Ethics in Place: A Symposium on Indigenous Peoples and the Future of Principled Democracy
How do we take steps toward a renewed democracy wherein bedrock principles of fairness and honor anchor our common humanitiy? One starting point is to address Indigenous land claims and place-based sensibilities in a sustained and forward-looking mannner. As even school children know, our nation is built on shifting sand, the unstable ground of theft and broken promises, including with regard to religious freedom. Many ethical systems and religious traditions describe the precarity of such edifices, admonishing us to interrogate our foundations lest things fall apart under pressure. This year-long symposium starts from such admonishments in order to explore ways forward with regard to shoring up our democracy, intentionally foregrounding Indigenous claims to sovereignty and the challenges they pose.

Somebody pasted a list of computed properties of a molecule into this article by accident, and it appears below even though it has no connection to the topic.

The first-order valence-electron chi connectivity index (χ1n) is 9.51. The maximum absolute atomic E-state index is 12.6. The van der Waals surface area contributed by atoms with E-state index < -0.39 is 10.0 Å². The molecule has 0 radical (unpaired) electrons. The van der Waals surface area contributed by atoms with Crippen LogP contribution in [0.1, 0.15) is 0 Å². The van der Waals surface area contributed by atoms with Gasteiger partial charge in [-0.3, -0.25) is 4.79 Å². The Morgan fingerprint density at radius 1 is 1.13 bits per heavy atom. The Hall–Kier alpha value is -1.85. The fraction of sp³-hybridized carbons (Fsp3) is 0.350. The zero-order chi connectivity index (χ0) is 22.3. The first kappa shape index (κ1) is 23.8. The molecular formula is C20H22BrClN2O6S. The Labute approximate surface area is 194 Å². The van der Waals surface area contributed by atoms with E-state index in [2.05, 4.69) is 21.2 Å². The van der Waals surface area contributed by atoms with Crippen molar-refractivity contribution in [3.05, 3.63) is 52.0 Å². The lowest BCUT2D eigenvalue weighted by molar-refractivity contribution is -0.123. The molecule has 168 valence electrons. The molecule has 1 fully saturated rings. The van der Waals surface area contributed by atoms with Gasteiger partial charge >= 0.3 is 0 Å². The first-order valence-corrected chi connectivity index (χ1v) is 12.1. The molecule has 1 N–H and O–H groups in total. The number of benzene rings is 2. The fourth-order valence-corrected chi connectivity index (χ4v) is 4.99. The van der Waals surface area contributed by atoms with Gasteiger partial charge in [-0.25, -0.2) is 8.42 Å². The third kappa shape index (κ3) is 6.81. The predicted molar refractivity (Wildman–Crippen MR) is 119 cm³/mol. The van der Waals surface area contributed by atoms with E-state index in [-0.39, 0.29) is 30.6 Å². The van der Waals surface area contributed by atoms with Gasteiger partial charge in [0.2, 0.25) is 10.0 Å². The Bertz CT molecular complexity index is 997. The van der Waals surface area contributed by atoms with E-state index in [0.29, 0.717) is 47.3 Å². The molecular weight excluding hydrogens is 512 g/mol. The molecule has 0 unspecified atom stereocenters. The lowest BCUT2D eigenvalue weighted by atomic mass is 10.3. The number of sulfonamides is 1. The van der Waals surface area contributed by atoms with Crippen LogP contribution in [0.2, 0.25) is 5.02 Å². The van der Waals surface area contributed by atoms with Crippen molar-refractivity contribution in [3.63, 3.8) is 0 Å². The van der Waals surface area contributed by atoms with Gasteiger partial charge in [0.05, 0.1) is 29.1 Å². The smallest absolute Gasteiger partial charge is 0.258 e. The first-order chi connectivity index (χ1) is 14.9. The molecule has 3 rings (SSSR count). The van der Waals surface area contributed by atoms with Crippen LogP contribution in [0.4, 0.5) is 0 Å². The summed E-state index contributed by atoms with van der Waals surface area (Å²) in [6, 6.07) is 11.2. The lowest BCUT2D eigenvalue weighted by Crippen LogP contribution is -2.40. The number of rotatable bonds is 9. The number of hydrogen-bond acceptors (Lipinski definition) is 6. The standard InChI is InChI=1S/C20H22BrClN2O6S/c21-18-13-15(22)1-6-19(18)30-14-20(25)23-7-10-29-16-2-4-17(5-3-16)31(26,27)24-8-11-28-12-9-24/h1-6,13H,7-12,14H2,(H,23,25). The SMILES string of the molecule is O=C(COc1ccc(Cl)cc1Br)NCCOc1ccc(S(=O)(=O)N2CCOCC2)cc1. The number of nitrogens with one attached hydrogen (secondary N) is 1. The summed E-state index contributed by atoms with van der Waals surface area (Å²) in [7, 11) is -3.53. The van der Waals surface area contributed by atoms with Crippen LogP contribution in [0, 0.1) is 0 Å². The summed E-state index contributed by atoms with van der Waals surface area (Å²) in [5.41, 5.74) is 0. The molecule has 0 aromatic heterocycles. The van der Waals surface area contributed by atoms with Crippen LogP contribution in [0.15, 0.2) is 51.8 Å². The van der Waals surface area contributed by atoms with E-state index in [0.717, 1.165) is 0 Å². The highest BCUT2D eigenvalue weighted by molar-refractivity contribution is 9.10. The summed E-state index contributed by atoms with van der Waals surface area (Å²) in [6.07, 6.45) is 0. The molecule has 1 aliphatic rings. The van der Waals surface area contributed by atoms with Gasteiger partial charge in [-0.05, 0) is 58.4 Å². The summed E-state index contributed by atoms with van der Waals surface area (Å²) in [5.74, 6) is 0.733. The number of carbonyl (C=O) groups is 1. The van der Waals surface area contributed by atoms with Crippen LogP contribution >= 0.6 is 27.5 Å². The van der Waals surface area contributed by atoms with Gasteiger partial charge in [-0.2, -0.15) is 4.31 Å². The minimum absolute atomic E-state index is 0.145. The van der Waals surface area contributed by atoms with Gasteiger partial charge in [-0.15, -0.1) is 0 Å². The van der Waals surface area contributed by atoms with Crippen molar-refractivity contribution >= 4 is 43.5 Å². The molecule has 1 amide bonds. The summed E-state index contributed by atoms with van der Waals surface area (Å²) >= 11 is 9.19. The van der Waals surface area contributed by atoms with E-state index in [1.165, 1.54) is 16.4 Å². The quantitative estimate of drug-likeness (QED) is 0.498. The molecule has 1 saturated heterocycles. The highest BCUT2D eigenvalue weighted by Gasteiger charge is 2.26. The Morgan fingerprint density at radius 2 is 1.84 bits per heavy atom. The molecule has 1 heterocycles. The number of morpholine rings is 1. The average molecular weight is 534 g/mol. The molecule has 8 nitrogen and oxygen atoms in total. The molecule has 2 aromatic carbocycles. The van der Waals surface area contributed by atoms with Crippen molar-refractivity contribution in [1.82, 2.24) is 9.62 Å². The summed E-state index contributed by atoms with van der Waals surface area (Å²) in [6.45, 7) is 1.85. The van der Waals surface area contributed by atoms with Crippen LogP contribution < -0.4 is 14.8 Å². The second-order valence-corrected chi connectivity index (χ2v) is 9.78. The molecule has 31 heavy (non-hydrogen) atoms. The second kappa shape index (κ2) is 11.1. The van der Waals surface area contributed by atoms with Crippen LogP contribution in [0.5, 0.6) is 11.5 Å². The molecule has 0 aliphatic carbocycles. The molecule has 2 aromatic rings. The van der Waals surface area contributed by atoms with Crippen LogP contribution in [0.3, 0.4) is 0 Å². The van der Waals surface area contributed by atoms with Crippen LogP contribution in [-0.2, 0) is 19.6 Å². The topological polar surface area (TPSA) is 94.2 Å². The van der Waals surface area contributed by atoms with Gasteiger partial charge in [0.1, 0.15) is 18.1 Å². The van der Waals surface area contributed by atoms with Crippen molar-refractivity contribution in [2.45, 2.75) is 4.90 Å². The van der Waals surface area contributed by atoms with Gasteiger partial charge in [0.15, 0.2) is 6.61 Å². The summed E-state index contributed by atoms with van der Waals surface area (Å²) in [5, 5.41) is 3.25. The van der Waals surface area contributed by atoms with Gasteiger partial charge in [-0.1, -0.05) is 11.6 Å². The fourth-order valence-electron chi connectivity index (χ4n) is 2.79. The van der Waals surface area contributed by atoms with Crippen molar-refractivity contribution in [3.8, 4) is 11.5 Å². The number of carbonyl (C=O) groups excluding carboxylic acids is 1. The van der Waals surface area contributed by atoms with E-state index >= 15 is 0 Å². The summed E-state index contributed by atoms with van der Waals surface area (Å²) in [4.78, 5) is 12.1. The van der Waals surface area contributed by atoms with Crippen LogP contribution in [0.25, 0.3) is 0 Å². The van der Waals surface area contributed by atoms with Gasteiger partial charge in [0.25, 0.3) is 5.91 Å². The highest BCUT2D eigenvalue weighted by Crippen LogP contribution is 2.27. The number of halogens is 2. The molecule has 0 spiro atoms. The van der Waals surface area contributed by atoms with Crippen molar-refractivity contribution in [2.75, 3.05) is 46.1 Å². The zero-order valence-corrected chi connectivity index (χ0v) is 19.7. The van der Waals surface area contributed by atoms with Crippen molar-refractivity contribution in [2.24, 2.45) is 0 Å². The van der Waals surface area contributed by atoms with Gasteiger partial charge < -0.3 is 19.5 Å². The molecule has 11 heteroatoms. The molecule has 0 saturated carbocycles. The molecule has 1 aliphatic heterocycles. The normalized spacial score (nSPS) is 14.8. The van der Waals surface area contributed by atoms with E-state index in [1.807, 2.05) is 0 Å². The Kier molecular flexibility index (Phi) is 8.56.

Ethics in Place is the first in a new symposium series hosted by the Walter H. Capps Center for the Study of Ethics, Religion, and Public Life. With this symposium series, we seek to maximize the potential of internet-based event programming by hosting more speakers and events than typical of in-person programming, enabling deep engagement with our themes.
From the Beginning: Origin Narratives and Place-Based Ethics, with Kaleikoa Ka'eo
Names, Naming, and the Mascot Controversies, with Carla Fredericks
Indigenous Communities and Intersectional Environmental Ethics, with Kyle Whyte and David Pellow
Repatriation as a Human Right, with Walter Eco-Hawk, Angela Riley, and Edward Halealoha Ayau
Protecting Sacred Land, with Suzan Shown Harjo and Michael McNally
Implementing the United Nations Declaration on the Rights of Indigenous Peoples, with Gregory Bigler and Kristen Carpenter